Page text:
2. Algebra requires huge practice with the blend of understanding the concepts. Start any topic with NCERT and solve ALL the questions even if you find them extremely easy.
  3. Once you are done with that move on to R D Sharma objective and then finally any one of Cengage Algebra G Tejwani or Sk Goyal Arihant publication can be considered the reference book.
  4. Always go through solved examples first and then start solving the unsolved questions
  5. At the end of any chapter, go for previous year questions on that chapter and this time focus on speed and accuracy.

If you wish to be updated regarding all the updates of JEE Main 2018, download Gradeup App. It connects all IIT-JEE aspirant on one platform where you can share find good study material resources, topic-wise notes, video lectures, practice quizzes & tests, and ask your doubts and discuss with experts and aspirants.

All the best!!

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Learn to Solve Simultaneous Equations Mentally

Do you struggle with solving simultaneous equations?

By simultaneous I mean equations with multiple unknown variables. Generally the number of equations given will be equal to the number of equations.

Let’s take an example,
3x + 4y = 18
5x + 7y = 31

Methods Taught at Schools

In our schools, we are taught to solve for x by equating the co-efficient of y by multiplying both the equations by some constants in such a manner that you get the same resultant value and then subtracting one equation from the other.

For instance in this case, to find the value of x, we will multiply first equation by 7 and second equation by 4 and get 28 in both the cases. This is done so that we get a zero on subtracting.
3x + 4y = 18 …………………(i) x 7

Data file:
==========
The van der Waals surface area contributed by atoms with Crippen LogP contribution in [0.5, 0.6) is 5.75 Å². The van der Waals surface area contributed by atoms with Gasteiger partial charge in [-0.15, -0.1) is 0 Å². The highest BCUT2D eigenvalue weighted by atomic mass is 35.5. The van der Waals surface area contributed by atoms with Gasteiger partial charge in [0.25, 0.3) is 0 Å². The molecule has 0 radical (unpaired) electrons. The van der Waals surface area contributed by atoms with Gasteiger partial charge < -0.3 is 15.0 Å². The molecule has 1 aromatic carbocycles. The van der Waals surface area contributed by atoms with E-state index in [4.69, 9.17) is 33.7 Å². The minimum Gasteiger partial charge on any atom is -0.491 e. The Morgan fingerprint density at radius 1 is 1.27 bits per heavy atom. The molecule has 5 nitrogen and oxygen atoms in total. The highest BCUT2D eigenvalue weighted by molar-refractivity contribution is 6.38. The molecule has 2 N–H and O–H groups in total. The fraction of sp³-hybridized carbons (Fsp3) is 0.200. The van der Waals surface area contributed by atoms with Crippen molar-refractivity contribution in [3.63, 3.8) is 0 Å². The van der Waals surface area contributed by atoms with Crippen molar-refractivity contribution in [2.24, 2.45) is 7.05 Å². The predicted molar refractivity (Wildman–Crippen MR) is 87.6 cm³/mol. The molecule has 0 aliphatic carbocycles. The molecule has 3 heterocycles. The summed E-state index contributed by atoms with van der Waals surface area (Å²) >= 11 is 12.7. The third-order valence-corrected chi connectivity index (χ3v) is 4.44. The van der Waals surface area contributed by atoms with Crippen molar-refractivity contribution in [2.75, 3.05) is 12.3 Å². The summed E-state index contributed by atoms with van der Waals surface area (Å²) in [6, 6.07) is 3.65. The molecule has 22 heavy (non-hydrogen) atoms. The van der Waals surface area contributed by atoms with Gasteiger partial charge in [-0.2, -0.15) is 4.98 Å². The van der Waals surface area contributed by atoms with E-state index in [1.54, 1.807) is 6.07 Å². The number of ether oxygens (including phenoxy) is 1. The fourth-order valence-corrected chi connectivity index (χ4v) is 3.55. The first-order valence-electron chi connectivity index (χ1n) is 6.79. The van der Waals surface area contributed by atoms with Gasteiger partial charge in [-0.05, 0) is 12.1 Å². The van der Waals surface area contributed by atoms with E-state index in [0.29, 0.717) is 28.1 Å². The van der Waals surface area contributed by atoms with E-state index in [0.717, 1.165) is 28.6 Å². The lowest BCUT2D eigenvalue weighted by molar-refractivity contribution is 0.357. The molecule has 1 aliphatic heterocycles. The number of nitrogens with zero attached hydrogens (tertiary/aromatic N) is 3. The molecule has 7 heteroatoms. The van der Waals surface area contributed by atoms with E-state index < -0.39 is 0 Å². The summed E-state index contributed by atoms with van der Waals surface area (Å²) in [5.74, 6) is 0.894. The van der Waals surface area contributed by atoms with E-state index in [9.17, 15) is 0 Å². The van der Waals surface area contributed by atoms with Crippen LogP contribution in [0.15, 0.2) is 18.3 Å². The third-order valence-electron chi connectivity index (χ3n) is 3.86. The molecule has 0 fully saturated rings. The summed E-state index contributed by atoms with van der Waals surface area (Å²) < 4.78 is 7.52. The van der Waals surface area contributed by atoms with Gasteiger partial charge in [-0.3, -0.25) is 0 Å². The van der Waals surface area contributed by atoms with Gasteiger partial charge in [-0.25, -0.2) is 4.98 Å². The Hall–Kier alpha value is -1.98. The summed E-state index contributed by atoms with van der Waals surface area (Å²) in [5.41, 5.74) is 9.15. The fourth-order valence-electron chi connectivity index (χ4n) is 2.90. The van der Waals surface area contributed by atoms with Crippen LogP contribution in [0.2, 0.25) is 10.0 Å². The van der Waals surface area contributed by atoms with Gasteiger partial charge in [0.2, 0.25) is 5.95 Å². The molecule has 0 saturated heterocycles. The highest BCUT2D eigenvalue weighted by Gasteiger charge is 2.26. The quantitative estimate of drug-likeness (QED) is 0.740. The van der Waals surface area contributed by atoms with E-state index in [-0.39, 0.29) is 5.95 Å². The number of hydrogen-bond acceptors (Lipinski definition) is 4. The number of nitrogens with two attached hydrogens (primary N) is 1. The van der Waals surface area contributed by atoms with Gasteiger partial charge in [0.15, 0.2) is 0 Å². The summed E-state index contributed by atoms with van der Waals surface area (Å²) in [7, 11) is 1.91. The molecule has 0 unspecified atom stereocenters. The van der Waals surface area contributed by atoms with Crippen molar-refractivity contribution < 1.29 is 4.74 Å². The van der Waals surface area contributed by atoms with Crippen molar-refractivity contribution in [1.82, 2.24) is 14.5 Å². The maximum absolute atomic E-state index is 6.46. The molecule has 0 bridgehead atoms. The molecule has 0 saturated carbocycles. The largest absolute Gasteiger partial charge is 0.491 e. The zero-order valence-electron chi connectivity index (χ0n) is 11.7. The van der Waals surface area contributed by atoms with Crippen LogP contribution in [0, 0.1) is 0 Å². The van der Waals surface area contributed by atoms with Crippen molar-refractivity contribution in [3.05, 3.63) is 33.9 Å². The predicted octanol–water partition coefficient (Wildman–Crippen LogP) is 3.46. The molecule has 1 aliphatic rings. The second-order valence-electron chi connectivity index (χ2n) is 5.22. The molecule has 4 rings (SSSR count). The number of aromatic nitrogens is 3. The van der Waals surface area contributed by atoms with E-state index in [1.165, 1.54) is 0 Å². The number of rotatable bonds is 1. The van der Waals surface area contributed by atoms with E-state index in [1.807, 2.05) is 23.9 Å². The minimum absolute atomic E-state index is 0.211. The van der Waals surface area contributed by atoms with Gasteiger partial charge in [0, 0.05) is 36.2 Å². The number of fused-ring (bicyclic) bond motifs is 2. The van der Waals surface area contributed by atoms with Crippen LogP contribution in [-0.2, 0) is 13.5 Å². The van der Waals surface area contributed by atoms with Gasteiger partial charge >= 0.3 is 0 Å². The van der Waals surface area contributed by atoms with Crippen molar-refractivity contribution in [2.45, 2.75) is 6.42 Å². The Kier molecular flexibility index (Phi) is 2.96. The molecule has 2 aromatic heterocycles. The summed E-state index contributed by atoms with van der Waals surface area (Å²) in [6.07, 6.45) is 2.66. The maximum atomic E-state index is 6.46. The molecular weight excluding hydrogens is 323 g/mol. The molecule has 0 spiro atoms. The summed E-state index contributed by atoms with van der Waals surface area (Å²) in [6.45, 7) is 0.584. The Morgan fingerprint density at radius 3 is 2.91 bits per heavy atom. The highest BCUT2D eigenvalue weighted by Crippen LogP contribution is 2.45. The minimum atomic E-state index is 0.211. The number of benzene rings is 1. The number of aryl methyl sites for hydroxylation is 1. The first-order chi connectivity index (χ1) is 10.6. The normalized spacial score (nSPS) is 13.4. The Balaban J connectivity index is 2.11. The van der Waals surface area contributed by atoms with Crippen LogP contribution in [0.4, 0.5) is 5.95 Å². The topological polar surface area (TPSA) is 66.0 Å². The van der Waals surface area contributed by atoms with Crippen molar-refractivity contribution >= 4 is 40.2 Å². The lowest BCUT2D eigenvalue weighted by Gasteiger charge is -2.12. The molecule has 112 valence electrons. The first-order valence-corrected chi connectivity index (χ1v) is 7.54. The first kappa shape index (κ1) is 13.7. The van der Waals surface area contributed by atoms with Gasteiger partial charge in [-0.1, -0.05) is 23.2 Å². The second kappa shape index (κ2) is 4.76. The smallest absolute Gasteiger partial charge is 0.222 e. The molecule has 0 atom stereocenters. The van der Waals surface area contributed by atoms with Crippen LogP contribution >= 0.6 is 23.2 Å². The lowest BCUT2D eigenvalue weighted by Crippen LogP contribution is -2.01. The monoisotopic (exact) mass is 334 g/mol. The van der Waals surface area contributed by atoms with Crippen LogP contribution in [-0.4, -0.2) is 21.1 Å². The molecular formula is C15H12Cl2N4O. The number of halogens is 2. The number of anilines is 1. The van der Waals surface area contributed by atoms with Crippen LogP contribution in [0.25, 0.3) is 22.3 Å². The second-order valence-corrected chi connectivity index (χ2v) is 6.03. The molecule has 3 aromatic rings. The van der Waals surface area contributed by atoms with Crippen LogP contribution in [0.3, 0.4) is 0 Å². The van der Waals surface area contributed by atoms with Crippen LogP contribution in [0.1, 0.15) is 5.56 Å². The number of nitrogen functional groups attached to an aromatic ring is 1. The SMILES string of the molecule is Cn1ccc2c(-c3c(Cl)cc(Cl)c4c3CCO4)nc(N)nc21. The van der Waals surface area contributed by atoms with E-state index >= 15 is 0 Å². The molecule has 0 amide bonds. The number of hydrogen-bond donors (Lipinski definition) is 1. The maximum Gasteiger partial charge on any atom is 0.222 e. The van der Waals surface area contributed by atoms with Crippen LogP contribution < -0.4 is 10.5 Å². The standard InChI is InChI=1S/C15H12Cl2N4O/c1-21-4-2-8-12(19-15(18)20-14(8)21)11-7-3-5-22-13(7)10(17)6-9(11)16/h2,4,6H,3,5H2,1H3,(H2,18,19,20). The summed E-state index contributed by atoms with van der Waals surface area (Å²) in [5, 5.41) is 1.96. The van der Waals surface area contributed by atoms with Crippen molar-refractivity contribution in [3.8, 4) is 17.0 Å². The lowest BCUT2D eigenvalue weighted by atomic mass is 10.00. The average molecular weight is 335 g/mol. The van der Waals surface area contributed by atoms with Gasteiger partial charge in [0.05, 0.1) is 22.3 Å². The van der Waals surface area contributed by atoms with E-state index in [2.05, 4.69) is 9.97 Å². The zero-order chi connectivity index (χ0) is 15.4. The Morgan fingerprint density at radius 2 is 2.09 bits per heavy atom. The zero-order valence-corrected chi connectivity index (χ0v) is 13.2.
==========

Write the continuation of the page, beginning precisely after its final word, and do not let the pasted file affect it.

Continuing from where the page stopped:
5x + 7y = 31 …………………(ii) x 4

We get 2 equations, where co-efficient of y is same
21x + 28y = 126
20x + 28y = 124

Subtracting second equation obtained above from the first one we get
(21x – 20x) + (28y – 28y) = 2
Hence, x = 2

Plugging the value of x in equation (i) we get y = 3

Problems with the Above Methods

  • This method can become quite laborious, especially when the co-efficients of the unknowns are such that they have to be multiplied by large numbers to make them equal to eliminate one of the unknown by adding or subtracting as the case may be.
  • The above calculations become cumbersome, when the co-efficient(s) are large prime numbers.
  • This method involves multiple steps where we need to do multiplication and addition/subtraction.
  • Also, there is no chance of using this method to solve the problem mentally as one has to keep track of the equations and various computations.

Solving Simultaneous Equations the Smarter Way

Our new method will give us the final answer in fractions, i.e. in Numerator and Denominator for both the variables: x and y.

First, we need to find the numerator of the value of x in the above case, take the simple following steps: